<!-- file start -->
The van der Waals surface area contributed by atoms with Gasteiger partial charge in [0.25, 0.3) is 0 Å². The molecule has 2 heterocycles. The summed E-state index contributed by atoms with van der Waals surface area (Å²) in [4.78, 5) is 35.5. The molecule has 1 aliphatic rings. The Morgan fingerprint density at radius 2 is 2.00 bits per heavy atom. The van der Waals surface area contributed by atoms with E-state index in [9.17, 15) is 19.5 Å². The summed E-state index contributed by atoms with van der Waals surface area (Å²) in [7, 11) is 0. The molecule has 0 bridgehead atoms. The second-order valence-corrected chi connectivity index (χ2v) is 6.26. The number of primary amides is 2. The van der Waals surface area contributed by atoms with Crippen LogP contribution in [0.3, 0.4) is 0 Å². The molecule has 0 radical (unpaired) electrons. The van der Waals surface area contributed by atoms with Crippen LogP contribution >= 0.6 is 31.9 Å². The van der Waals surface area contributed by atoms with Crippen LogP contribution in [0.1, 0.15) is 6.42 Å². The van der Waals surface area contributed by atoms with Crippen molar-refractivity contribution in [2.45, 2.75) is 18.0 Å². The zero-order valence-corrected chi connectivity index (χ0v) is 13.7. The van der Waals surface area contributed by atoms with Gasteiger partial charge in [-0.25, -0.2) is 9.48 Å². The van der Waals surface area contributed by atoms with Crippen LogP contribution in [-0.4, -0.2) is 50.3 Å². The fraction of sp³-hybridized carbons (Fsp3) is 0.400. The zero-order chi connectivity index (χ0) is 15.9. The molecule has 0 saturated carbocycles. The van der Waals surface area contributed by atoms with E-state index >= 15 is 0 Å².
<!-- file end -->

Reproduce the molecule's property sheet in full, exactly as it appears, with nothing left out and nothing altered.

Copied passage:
The van der Waals surface area contributed by atoms with Gasteiger partial charge in [0.25, 0.3) is 0 Å². The molecule has 2 heterocycles. The summed E-state index contributed by atoms with van der Waals surface area (Å²) in [4.78, 5) is 35.5. The molecule has 1 aliphatic rings. The Morgan fingerprint density at radius 2 is 2.00 bits per heavy atom. The van der Waals surface area contributed by atoms with E-state index in [9.17, 15) is 19.5 Å². The summed E-state index contributed by atoms with van der Waals surface area (Å²) in [7, 11) is 0. The molecule has 0 bridgehead atoms. The second-order valence-corrected chi connectivity index (χ2v) is 6.26. The number of primary amides is 2. The van der Waals surface area contributed by atoms with Crippen LogP contribution in [0.3, 0.4) is 0 Å². The molecule has 0 radical (unpaired) electrons. The van der Waals surface area contributed by atoms with Crippen LogP contribution >= 0.6 is 31.9 Å². The van der Waals surface area contributed by atoms with Crippen LogP contribution in [0.1, 0.15) is 6.42 Å². The van der Waals surface area contributed by atoms with Crippen molar-refractivity contribution in [2.45, 2.75) is 18.0 Å². The zero-order valence-corrected chi connectivity index (χ0v) is 13.7. The van der Waals surface area contributed by atoms with Gasteiger partial charge in [-0.25, -0.2) is 9.48 Å². The van der Waals surface area contributed by atoms with Crippen LogP contribution in [-0.4, -0.2) is 50.3 Å². The fraction of sp³-hybridized carbons (Fsp3) is 0.400. The zero-order chi connectivity index (χ0) is 15.9. The molecule has 0 saturated carbocycles. The van der Waals surface area contributed by atoms with E-state index >= 15 is 0 Å².